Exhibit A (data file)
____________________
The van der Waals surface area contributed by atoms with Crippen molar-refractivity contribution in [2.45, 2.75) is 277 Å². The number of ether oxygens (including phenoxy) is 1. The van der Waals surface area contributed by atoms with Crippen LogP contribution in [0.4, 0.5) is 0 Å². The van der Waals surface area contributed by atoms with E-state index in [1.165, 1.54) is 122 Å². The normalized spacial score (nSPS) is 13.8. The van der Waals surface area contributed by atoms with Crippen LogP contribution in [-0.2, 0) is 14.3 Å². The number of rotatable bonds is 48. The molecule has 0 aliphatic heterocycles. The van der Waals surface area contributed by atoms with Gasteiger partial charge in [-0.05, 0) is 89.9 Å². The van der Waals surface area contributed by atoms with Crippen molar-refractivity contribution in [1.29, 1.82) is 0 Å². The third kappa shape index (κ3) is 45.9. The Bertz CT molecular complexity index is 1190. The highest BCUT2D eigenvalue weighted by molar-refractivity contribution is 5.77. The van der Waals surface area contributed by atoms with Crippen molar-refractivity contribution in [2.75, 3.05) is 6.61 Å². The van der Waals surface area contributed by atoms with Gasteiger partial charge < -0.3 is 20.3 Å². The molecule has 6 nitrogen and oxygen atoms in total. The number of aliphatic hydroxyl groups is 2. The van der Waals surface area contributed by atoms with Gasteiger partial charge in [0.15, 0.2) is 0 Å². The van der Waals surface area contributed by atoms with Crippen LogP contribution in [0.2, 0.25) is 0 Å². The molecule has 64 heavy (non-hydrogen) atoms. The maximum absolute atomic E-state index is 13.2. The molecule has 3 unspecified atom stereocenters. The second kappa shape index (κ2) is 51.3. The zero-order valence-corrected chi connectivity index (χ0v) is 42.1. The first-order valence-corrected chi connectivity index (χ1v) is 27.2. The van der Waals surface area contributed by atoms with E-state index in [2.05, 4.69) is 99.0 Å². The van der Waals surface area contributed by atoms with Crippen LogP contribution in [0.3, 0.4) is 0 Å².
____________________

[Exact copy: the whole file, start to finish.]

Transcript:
The van der Waals surface area contributed by atoms with Crippen molar-refractivity contribution in [2.45, 2.75) is 277 Å². The number of ether oxygens (including phenoxy) is 1. The van der Waals surface area contributed by atoms with Crippen LogP contribution in [0.4, 0.5) is 0 Å². The van der Waals surface area contributed by atoms with E-state index in [1.165, 1.54) is 122 Å². The normalized spacial score (nSPS) is 13.8. The van der Waals surface area contributed by atoms with Crippen LogP contribution in [-0.2, 0) is 14.3 Å². The number of rotatable bonds is 48. The molecule has 0 aliphatic heterocycles. The van der Waals surface area contributed by atoms with Gasteiger partial charge in [-0.05, 0) is 89.9 Å². The van der Waals surface area contributed by atoms with Crippen molar-refractivity contribution in [1.29, 1.82) is 0 Å². The third kappa shape index (κ3) is 45.9. The Bertz CT molecular complexity index is 1190. The highest BCUT2D eigenvalue weighted by molar-refractivity contribution is 5.77. The van der Waals surface area contributed by atoms with Crippen molar-refractivity contribution in [2.75, 3.05) is 6.61 Å². The van der Waals surface area contributed by atoms with Gasteiger partial charge < -0.3 is 20.3 Å². The molecule has 6 nitrogen and oxygen atoms in total. The number of aliphatic hydroxyl groups is 2. The van der Waals surface area contributed by atoms with Gasteiger partial charge in [0.15, 0.2) is 0 Å². The van der Waals surface area contributed by atoms with Crippen LogP contribution in [0.2, 0.25) is 0 Å². The molecule has 64 heavy (non-hydrogen) atoms. The maximum absolute atomic E-state index is 13.2. The molecule has 3 unspecified atom stereocenters. The second kappa shape index (κ2) is 51.3. The zero-order valence-corrected chi connectivity index (χ0v) is 42.1. The first-order valence-corrected chi connectivity index (χ1v) is 27.2. The van der Waals surface area contributed by atoms with E-state index in [2.05, 4.69) is 99.0 Å². The van der Waals surface area contributed by atoms with Crippen LogP contribution in [0.3, 0.4) is 0 Å².